# Find the quantity Q(t) of the substance left?

1. Jan 3, 2015

### Math10

1. The problem statement, all variables and given/known data
The half-life of a radioactive substance is 3200 years. Find the quantity Q(t) of the substance left at time t>0 if Q(0)=20 g.

2. Relevant equations
dQ/dt=kQ

3. The attempt at a solution
dQ/dt=kQ
dQ/Q=k dt
ln abs(Q)=kt+C
Q=Ce^(kt)
C=20
Q=20e^(kt)
20e^(3200k)=10
e^(3200k)=1/2
Now I'm stucked. The answer is Q=20e^(-(t*ln2)/3200) g.

2. Jan 3, 2015

### Staff: Mentor

Since the quantity Q can't be negative, there's no need for absolute values.
Take the natural log of both sides to solve for k.
There is no such word in English as "stucked." You can say that you're stuck.

3. Jan 3, 2015

### Math10

Okay, thank you!

4. Jan 3, 2015

### Ray Vickson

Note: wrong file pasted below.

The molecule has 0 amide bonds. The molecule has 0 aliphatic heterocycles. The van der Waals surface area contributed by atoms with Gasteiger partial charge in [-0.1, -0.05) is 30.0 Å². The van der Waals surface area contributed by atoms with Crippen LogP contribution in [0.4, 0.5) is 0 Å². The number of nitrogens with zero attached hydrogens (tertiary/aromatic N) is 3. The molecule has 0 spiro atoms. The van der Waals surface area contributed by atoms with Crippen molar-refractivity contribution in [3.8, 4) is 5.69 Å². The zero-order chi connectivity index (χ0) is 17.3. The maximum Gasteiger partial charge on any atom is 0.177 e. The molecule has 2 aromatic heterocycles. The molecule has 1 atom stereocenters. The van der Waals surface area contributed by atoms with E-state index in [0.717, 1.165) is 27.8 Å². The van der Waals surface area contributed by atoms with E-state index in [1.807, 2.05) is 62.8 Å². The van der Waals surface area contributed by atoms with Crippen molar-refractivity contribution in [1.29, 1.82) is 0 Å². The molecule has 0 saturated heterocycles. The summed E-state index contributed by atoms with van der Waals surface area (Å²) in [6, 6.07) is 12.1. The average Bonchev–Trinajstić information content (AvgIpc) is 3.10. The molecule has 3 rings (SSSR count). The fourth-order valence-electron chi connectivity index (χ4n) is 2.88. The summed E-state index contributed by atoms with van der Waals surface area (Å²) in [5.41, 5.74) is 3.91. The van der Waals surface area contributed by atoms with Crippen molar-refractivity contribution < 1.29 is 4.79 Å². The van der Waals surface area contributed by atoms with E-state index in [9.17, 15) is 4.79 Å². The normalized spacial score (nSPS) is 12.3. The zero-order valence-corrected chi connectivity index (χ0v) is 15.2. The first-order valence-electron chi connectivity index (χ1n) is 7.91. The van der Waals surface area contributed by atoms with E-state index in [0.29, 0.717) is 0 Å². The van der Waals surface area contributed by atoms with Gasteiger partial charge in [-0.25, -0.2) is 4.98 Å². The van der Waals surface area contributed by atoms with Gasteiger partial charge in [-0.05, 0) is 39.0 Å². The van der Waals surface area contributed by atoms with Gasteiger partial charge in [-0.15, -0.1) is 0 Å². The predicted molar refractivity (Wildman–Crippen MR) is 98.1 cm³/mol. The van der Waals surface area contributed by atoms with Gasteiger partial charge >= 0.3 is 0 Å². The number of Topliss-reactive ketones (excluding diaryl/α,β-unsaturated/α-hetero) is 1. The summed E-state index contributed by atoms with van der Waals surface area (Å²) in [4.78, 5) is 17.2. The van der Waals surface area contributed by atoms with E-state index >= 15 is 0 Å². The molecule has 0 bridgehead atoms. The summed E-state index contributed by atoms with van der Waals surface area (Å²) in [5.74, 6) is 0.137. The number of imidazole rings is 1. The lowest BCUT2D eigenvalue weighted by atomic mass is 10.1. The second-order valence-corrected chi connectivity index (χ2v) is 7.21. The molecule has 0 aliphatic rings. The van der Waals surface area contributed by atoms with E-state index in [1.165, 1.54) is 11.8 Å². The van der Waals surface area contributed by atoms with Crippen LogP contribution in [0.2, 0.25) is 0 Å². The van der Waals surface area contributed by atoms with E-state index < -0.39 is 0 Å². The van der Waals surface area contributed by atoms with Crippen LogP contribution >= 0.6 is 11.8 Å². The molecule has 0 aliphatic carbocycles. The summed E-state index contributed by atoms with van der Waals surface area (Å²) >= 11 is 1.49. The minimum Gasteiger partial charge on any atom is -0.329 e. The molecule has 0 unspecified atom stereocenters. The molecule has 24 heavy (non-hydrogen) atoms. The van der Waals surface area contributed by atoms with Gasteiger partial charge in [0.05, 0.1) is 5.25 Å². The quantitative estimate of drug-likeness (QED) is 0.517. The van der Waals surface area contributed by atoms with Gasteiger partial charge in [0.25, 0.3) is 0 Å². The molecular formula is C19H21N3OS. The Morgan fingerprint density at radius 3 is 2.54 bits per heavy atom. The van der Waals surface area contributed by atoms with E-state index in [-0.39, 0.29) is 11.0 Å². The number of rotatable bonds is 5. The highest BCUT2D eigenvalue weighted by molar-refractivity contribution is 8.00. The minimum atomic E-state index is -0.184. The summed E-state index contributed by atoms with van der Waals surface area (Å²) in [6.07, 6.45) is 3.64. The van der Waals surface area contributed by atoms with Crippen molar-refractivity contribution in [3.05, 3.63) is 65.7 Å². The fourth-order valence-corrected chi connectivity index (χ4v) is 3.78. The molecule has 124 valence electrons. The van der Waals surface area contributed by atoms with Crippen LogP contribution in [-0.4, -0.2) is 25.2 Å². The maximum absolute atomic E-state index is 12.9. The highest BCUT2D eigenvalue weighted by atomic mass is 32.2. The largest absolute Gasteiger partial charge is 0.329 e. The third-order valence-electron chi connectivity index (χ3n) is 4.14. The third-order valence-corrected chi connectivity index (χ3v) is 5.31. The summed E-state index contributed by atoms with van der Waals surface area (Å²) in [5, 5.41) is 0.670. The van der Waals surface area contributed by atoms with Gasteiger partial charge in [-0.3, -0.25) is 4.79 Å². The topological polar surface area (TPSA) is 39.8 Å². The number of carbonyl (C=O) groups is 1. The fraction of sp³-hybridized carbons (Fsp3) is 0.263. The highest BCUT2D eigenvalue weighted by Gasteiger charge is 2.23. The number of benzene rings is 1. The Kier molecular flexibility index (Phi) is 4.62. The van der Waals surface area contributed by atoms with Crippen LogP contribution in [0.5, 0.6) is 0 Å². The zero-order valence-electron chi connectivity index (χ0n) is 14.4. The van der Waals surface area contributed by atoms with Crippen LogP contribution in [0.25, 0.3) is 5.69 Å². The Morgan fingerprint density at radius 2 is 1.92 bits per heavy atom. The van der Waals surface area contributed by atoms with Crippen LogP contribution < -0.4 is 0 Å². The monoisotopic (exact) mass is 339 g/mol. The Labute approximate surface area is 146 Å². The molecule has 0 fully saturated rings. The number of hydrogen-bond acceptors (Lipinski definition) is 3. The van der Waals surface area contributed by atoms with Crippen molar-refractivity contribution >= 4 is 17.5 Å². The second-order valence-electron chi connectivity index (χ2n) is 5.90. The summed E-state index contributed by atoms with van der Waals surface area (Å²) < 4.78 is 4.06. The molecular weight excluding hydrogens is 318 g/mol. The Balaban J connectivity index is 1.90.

It is a good idea to get in the habit of doing the following:
(1) Write $Q = e^{-kt}$ if $Q = Q(t)$ is decreasing.
(2) Write $Q = e^{kt}$ if $Q = Q(t)$ is increasing.
By doing that, we always have $k > 0$. This is convenient because we usually want to know the magnitude of $k$ (for example, it might be tabulated in a handbook), and then knowing whether or not you should use $+k$ or $-k$ in the exponent is up to the user. (Of course, your method is OK too, but it will give a negative value of $k$.) This sounds like a minor point, but standard usage in most fields adheres to (1) or (2).